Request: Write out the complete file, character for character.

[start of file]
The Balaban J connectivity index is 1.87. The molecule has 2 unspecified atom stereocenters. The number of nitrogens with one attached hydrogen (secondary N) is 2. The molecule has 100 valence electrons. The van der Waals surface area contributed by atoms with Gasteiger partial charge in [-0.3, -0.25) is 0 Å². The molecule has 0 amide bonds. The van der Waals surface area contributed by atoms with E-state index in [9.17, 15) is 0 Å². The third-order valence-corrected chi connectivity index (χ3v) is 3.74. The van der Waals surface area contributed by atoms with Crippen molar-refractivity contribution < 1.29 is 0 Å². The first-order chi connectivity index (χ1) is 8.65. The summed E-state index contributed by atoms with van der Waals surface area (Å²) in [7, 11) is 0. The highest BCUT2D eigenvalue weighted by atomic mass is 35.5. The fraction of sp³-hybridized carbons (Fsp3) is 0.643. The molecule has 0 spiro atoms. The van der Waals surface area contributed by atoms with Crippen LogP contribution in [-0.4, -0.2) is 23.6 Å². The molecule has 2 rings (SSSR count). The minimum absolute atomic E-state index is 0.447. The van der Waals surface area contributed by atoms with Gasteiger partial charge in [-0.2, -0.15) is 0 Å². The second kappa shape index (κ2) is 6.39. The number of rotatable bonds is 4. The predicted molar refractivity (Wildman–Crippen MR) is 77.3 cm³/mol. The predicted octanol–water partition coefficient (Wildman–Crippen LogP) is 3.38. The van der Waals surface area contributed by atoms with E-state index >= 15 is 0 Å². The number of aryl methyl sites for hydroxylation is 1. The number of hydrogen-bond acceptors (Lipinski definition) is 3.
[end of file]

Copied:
The Balaban J connectivity index is 1.87. The molecule has 2 unspecified atom stereocenters. The number of nitrogens with one attached hydrogen (secondary N) is 2. The molecule has 100 valence electrons. The van der Waals surface area contributed by atoms with Gasteiger partial charge in [-0.3, -0.25) is 0 Å². The molecule has 0 amide bonds. The van der Waals surface area contributed by atoms with E-state index in [9.17, 15) is 0 Å². The third-order valence-corrected chi connectivity index (χ3v) is 3.74. The van der Waals surface area contributed by atoms with Crippen molar-refractivity contribution < 1.29 is 0 Å². The first-order chi connectivity index (χ1) is 8.65. The summed E-state index contributed by atoms with van der Waals surface area (Å²) in [7, 11) is 0. The highest BCUT2D eigenvalue weighted by atomic mass is 35.5. The fraction of sp³-hybridized carbons (Fsp3) is 0.643. The molecule has 0 spiro atoms. The van der Waals surface area contributed by atoms with Crippen LogP contribution in [-0.4, -0.2) is 23.6 Å². The molecule has 2 rings (SSSR count). The minimum absolute atomic E-state index is 0.447. The van der Waals surface area contributed by atoms with Gasteiger partial charge in [-0.2, -0.15) is 0 Å². The second kappa shape index (κ2) is 6.39. The number of rotatable bonds is 4. The predicted molar refractivity (Wildman–Crippen MR) is 77.3 cm³/mol. The predicted octanol–water partition coefficient (Wildman–Crippen LogP) is 3.38. The van der Waals surface area contributed by atoms with E-state index >= 15 is 0 Å². The number of aryl methyl sites for hydroxylation is 1. The number of hydrogen-bond acceptors (Lipinski definition) is 3.